I was just in the audience for this one. A couple of college students who self-identify as being on the Spectrum (Asperger's, Non-Verbal Learning Disability) presented a case for "understanding" last week on campus. Forty or so students, staff, faculty (mostly students) showed up at 7pm to hear what they had to say. Eric Dicesare, an art/graphic design major lead the discussion, largely drawing from his own experience and the response was noteable (to say the least). Students shared their own stories of struggling with disabilities of all sorts and several talked about friends and family members with Autism.
This was something that Eric and his friend just decided they should do. A kind of "Greening of KSC" to change consciousness about people who are quirky and different...a plea for extending our notions of diversity to what has been called Neurodiversity. A great night. Informative and inspiring. Here's a quick clip:
Yeah you can always find ways to do things cheaper by outsourcing. Automatic machines at the post office or the supermarket, groups that provide services for groups that provide services for other groups. I'm sure there are young MBA's out of business school who got it down on how to cut. But what is lost?
I'm thinking a lot about quality of education mostly but the creep is all around us, isn't it? I'm catharting a bit because I'm just off the phone for the fourth or fifth time with....well I don't know. My kid's iPhone broke and I'm moving through a maze of groups to figure it all out. I've paid tons for full insurance, but after a few weeks I just figured out I'm talking to at least three different companies: 1. At&t (service provider) 2. Ausurion (sp?) the insurance provider and 3. OnProcess Technology (the communications group that follows up for 1 or 2 (above). And here's the problem (duh): One group doesn't know much about the other. So, when one group tells you one thing, and another tells you another....Yikes!
The customer is left feeling like an idiot: Today I babbled about a problem to the OnProcess caller when the problem had nothing to do with them but with either 1 or 2 (see above). At one point I tried talking to At&T but it was the "turf" of 2 or 3 (see above). I give up. I'll give them the phone. I'll give them my money. Will they take the kid, too?
What does this have to do with teaching at a college? When my students arrive wanting to transfer credits (cheaper credits in most cases) from online colleges where little is known about the quality of the courses...what's a College to do? As Comedienne Joan Rivers likes to say, "Can we talk?" If College registrars and administrators accept these credits without review College Profs who care about quality will have something to say. And so it goes (where is Kurt Vonnegut now that we need him).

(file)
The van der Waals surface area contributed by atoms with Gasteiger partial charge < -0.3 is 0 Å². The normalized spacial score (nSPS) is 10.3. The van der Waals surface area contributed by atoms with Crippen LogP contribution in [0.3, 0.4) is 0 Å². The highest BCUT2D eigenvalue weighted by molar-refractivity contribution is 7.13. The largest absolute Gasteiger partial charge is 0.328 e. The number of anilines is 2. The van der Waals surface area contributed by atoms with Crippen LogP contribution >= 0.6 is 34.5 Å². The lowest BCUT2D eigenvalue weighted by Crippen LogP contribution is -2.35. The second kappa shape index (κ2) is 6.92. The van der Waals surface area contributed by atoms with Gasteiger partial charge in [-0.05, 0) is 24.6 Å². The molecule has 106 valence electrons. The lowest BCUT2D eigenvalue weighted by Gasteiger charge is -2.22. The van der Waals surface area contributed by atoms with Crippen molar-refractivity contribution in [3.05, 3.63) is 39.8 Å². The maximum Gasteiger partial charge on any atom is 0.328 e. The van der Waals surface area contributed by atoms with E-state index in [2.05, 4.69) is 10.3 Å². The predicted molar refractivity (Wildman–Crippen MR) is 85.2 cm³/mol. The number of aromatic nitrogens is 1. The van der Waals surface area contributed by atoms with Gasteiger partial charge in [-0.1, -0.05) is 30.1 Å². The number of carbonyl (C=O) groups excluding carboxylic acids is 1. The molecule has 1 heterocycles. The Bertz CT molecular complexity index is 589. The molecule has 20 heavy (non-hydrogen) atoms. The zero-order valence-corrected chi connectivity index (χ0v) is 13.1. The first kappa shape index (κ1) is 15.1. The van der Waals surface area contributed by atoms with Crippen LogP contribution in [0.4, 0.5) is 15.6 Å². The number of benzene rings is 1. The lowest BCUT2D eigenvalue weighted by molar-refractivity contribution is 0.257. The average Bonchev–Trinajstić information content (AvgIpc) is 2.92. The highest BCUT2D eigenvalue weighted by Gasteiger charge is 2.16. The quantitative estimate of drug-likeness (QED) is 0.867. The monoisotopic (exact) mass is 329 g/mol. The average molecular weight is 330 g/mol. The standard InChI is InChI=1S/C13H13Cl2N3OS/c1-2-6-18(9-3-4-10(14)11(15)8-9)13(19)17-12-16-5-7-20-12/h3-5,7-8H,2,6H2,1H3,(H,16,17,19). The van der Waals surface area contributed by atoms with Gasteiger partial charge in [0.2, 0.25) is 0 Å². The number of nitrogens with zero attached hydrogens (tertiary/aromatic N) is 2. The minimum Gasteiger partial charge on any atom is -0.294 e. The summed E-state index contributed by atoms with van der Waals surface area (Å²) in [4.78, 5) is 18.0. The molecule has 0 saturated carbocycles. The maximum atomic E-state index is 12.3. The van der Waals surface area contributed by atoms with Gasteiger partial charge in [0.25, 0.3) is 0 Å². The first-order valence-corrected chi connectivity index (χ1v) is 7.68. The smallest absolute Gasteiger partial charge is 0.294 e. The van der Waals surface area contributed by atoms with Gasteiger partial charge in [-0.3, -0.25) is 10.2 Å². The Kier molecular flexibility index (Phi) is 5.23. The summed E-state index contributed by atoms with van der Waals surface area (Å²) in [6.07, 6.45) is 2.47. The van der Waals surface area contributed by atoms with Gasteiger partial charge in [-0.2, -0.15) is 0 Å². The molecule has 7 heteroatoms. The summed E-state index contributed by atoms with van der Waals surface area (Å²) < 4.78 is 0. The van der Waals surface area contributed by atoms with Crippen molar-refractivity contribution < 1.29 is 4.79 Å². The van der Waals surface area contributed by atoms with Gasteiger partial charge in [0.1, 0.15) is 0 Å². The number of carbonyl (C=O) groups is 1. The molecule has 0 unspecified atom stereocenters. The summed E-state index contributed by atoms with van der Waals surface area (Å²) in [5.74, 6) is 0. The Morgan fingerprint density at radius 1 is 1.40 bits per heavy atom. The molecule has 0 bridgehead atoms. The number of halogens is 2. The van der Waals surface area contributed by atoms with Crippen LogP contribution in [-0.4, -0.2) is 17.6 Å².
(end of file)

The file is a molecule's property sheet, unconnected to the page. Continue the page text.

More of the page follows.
Of course the devil is in the details when running a group, including utilizing clinical skills to guage prompts and instructions vs. kicking back and listening. But it’s important to always come back to the principles which guide how we believe we should work with people, with the understanding that how we treat others is also about how we want to be treated ourselves. So here goes.
My friend and colleague Michael Caulfield has been busy busy creating the perfect online MOOC for Introduction to Psychology which I will be piloting this summer. I've been teaching an online summer course for years at Keene State College but this will be my first foray in to MOOC land where the course will be publicly posted and open to others across the planet to participate. In the past, my online courses have been "enclosed" so that only ten or fifteen of my students could participate. So, as one of my current students would say, "what's the deal?" A few things I'm hoping for:
1. Collaboration. While I currently have research projects in Autism with other people in other parts of the world, my teaching is pretty much limited to little Keene, NH. Not only can I invite students in from other places, but why not colleagues with particular areas of interest? MOOC's hold out that promise of "breaking the campus barrier" and encouraging hybridization of teaching.
2. Diversity. Inviting students (and colleagues) from around the planet is good exposure for my students who tend to be a rather homogenous bunch from the the northeast region of the U.S. This summer they'll get a chance to exchange ideas with people from across the globe.